Timing is everything in sport, they say.
Whether it’s timing the ball or hitting form at the right time or being in the right place at the right time. In a small way or a very big way, timing can be crucial.
So Boyd Rankin’s luck was right out this winter when his first senior tour, an Ashes trip no less, turned out to be arguably the messiest, unhappiest and most chaotic tour that England have ever undertaken. Unfortunate timing, that.
Rankin made the Test debut for which he had worked so hard and long and taken the bold decision to quit the set-up of his native Ireland. An achievement to treasure.
But, it transpired, not an experience to treasure for the Warwickshire fast bowler. Has anybody, in the 137-year history of Test cricket, ever made their debut in less propitious conditions?
Four-nil down and nailed on for a whitewash, England were in disarray. Some senior players had bailed out and most of the rest were devoid of form and confidence.
In these circumstances, come January 3, at Sydney Cricket Ground, after two months trailing round Australia on the periphery of the ailing squad, Rankin got his call-up.
Quite a big ask. Okay, Boyd – turn this one round on debut,
Add into the mix that Rankin was far from fully fit. Selected in the touring party as one of a battery of tall paceman, the 29-year-old had played almost no match cricket for months. Hardly ideal. And then he had an eve-of-match back spasm. Good luck on yer debut then, mate.
Predictably, it didn’t turn out well. Rankin hobbled off injured on his first day in Test cricket and only late in the match, England hurtling towards defeat by 281 runs and doomed to that whitewash, did he collect his first Test wicket – Peter Siddle.
Will that also prove to be his last? Rankin knows that is a possibility after a Test and a tour that couldn’t have gone much worse.
But quiet and soft-spoken though the big man is, he is full of determination to keep his name in the England reckoning. Rankin is passionate about resuming his “unfinished business” in the Test arena.
“The most annoying thing is that I didn’t do myself justice,” he said. “With the injuries I was carrying I didn’t show what I can do, but I wasn’t going to miss my chance. It probably didn’t do me any good the way it turned out but I had worked so hard to get there I wasn’t going to turn it down.
“I had a few issues with my shoulder and back but even though I wasn’t fully fit I just tried the best I can like I always do. I thought I did quite well, but it was quite a struggle.
“I didn’t do myself justice and that was unfortunate but I always believe that things happen for a reason and I learned a lot.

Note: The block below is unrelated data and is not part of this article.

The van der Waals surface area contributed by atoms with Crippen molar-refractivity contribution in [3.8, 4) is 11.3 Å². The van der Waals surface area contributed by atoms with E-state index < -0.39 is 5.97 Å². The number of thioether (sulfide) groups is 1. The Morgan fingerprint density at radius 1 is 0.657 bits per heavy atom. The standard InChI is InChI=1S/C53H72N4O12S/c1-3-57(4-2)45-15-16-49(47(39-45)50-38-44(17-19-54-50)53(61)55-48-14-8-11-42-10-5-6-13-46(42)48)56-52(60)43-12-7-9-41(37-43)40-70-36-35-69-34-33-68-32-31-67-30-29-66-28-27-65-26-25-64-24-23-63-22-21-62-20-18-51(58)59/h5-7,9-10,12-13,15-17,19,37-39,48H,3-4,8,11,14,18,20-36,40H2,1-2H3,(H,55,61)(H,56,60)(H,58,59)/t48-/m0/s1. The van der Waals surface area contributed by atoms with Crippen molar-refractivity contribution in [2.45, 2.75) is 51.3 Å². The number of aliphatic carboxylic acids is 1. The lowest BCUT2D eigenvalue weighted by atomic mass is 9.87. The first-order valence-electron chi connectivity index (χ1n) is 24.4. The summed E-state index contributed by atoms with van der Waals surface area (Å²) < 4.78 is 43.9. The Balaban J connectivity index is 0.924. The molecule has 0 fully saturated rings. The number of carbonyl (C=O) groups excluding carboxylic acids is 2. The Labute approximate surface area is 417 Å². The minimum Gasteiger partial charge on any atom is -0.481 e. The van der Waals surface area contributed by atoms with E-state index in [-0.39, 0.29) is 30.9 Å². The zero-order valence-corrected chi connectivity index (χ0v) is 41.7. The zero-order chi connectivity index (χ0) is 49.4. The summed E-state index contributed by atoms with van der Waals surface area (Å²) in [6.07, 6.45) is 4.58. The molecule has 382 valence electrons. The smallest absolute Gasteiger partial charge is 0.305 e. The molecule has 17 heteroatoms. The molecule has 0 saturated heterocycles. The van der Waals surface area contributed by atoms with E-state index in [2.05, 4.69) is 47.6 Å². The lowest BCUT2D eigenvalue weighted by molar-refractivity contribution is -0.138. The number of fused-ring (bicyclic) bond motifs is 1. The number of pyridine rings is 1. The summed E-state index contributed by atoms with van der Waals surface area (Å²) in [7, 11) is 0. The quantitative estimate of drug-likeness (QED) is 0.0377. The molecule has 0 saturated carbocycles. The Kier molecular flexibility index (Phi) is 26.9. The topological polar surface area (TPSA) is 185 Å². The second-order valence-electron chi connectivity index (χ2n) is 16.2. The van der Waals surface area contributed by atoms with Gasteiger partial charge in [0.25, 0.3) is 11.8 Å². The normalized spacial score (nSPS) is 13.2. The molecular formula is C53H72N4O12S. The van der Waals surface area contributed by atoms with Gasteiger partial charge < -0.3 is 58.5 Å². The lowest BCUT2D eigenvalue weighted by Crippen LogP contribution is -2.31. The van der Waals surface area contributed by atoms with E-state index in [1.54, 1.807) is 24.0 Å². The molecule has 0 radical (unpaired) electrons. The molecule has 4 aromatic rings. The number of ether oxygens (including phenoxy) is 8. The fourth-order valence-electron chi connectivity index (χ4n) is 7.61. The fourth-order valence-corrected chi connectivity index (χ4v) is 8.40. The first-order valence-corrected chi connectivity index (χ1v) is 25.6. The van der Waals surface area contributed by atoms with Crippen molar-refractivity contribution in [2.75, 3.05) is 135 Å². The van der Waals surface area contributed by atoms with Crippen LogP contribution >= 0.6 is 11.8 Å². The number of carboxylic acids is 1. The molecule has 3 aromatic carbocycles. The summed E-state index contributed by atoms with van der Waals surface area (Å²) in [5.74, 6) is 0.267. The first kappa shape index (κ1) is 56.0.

“It was a tough winter, my first tour away and I didn’t really know what to expect but I learned a lot about myself and that environment so now it’s a matter of getting back to what I do best. It’s important to have a clean slate and hit the ground running at the start of the new season.
“I have clearly got unfinished business at Test level. It is a very different package with the mental side of things and the preparation and a lot more attention. The intensity is a lot higher and it takes a lot more out of you mentally and physically so it is important to try to find a way through that. It takes a bit of time to get used to that environment.”
That is true even at the best of times, never mind the worst of times which this Ashes tour unquestionably was.
Rankin has proved he can handle the pressures of international limited-overs cricket, both for Ireland in World Cups and England in ODIs, notably when he had the Aussie top-order hopping about.
The Test level present the final step up – the biggest challenge. You need to be as close as possible to 100 per cent ready to rise to it but, embroiled in a wretched tour and a team-strategy which had fallen apart at the seams, Rankin was far from best-equipped do that in January.
“Coming off the back of last season I felt it was the best I had bowled in my career,” he said. “But then on tour it was quite tough having to wait for so long on the sidelines which probably didn’t do me any good. You can only bowl so much in the nets before you need to be playing games.
“I probably did get a bit stale through the first four Tests. I just had to keep working hard but it was difficult to keep your motivation with constant training and not a lot of match practice.
“By the time my chance came everything was against the whole squad at that stage. I just tried to do what I would normally do.”
Whether Rankin gets another Test chance depends on several factors: principally his form and fitness, of course, but also the thinking of England’s next head coach, whoever that might be. Ashley Giles is starting to look less of a shoo-in as the national team’s joyless winter continues in T20.
The quietly-spoken Irishman will do all he can to ensure that further caps follow but is phlegmatic and realistic about the situation.
“If the chance never comes again then that’s just the way it is,” he said. “All I can do is concentrate on performing for Warwickshire and see what happens.
“I want to play all formats for England. I have shown what I can do in limited-overs and people know what I can do in first-class cricket in the championship, so it’s a matter of putting in more performances for Warwickshire.”
It’s all about that timing. A heap of early-season wickets for the Bears and Rankin could find himself playing Test number two in rather more promising circumstances – piling in from the Nursery End against Sri Lanka at Lord’s in June.